The study did not review all forms of confinement. He looked specifically at a restrictive form of confinement in which people have cell mates, are allowed only minimal time out of their cell, and have few privileges.
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In Florida, blacks were almost twice as likely to be placed in long-term solitary confinement, while Hispanics were 1.7 times more likely to be placed in long-term solitary confinement than white inmates. According to the study, adults aged 18 to 24 were 15 times more likely to be placed in solitary confinement than those aged 50 and over. Men were twice as likely as women to be placed in solitary confinement.
A disproportionate number of people in prison with mental health needs have also been placed in solitary confinement, which experts say worsens their mental health. According to the study, those who spent time in a mental health unit were almost 14 times more likely to be placed in long-term solitary confinement.
Florida Department of Corrections spokesman Paul Walker sent a statement to the Time denying that the agency uses solitary confinement. Yet in the same statement, Walker claimed that, when warranted, the agency segregates inmates from the general population and places them in what it calls “close management.” Walker said a “majority” of inmates in close management are with another inmate and staff members – including guards, chaplains and medical and mental health professionals – make regular visits.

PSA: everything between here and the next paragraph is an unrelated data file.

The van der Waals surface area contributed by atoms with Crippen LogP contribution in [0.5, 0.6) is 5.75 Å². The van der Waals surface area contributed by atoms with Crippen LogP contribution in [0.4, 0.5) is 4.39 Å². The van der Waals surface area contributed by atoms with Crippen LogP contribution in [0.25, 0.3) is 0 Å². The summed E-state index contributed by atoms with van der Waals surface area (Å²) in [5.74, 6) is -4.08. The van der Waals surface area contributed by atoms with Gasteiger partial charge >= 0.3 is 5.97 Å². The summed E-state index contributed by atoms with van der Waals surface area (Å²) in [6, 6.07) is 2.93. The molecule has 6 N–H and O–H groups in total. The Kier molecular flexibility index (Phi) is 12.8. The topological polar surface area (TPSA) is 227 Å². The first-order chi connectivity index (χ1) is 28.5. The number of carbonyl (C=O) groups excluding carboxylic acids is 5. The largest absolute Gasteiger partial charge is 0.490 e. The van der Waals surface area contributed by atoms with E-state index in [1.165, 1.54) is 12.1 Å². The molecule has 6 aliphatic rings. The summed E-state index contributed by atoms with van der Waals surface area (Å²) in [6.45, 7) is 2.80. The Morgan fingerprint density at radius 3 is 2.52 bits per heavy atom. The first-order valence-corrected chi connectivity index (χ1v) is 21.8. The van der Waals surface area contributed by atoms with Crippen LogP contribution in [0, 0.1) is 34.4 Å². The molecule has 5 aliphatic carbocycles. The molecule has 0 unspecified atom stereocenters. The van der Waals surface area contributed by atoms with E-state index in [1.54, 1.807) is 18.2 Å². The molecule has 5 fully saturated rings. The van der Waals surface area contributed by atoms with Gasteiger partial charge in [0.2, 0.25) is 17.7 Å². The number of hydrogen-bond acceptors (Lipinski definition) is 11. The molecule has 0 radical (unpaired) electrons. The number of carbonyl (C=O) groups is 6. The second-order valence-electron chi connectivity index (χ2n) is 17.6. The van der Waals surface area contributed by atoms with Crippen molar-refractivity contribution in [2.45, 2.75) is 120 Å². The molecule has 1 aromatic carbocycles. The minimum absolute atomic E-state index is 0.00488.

Florida prison officials declined to specify what percentage of those in close custody had cellmates. They also said efforts are underway to enact new rules that will give prisoners in custody “increased access to communication and education materials.”
Walker denied Blackwell’s claim that people isolated from the general population are not allowed to speak to people in other cells and face penalties such as pepper spray or property restrictions.
The Florida Department of Corrections “takes all allegations of inmate abuse or mistreatment seriously and encourages all inmates and staff to promptly report any inappropriate or unlawful conduct,” Walker said in an email. He said grievances and anonymous complaints pointing to misconduct can be filed using an advice line that contacts the agency’s inspector general.
Some advocates define solitary confinement as separation from the general population in more restrictive accommodation, even when an inmate has a cellmate.
In these forms of confinement, inmates find themselves in smaller cells for longer periods of time than if they were part of the general population of the institution. The Marshall Project, a nonprofit news organization that covers criminal justice issues, documented the deaths of several people who were killed by cellmates in restrictive housing and found that isolation from the general population can exacerbate mental health issues, as well as tensions between cellmates.